Paul White, the former Royal Bank of Scotland trader who was the bank's primary submitter of Japanese yen and Swiss franc-denominated Libor (London Interbank Offered Rate) between 2007 and 2010, has been banned from the industry by Britain's financial regulator.
The Financial Conduct Authority (FCA) banned and censured White, who was famously offered a steak dinner in return for a manipulated Libor submission, for showing a lack of integrity. In a statement released on Tuesday (12 April), the watchdog added White would have faced a £250,000 penalty, which he avoided because of financial hardship.
"As a Libor submitter Mr White had an obligation to ensure the submissions he made were proper ones," said FCA's head of enforcement Mark Steward. "By allowing his submissions to be set, in effect, by those with collateral financial interests in the outcome, Mr White recklessly disregarded the risk – the obvious risk – that his Libor submission might corrupt Libor's integrity.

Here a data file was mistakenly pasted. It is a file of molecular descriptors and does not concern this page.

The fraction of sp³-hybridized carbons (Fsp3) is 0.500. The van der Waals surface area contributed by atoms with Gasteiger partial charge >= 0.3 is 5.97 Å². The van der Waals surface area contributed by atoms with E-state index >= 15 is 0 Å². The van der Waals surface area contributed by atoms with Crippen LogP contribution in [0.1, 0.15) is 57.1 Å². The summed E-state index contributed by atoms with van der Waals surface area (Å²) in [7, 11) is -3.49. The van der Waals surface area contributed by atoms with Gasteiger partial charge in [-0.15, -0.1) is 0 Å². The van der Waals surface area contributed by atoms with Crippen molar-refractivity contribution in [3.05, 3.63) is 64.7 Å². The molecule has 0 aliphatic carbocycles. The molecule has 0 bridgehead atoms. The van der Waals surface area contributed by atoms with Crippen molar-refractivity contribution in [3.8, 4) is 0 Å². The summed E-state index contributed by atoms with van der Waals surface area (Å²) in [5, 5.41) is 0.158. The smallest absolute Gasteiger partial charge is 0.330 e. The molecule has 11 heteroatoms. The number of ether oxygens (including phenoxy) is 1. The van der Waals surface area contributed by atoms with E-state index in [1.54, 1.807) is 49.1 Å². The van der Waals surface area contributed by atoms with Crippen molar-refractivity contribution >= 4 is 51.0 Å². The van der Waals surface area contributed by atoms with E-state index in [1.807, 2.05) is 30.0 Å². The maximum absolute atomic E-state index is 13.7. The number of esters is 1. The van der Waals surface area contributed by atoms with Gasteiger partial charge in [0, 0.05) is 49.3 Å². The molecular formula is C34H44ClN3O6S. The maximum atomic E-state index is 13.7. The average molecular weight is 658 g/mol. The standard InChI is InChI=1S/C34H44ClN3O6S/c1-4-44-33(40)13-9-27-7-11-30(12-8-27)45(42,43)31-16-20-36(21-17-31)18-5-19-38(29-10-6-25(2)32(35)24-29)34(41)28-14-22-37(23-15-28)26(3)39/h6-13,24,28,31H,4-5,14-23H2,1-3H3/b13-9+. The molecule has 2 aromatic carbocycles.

"This ban should reinforce the message that working in financial markets entails obligations and responsibilities and that serious failures will result in substantial penalties including fines and prohibitions."
In its probe, the FCA found that White received as many as 68 written requests from traders asking him to set a Libor submission from which they could then gain a personal advantage. The former trader would also take requests from other brokers into account, the FCA added.
Last week, a former Barclays employee accused of manipulating Libor rates told a London court he only did what he was instructed to do by his boss and did not gain any financial benefit from his actions.
Southwark Crown Court was told that Jonathan Mathew was not a Libor trader and his income was not affected by the profit made on Barclays' New York swaps desk.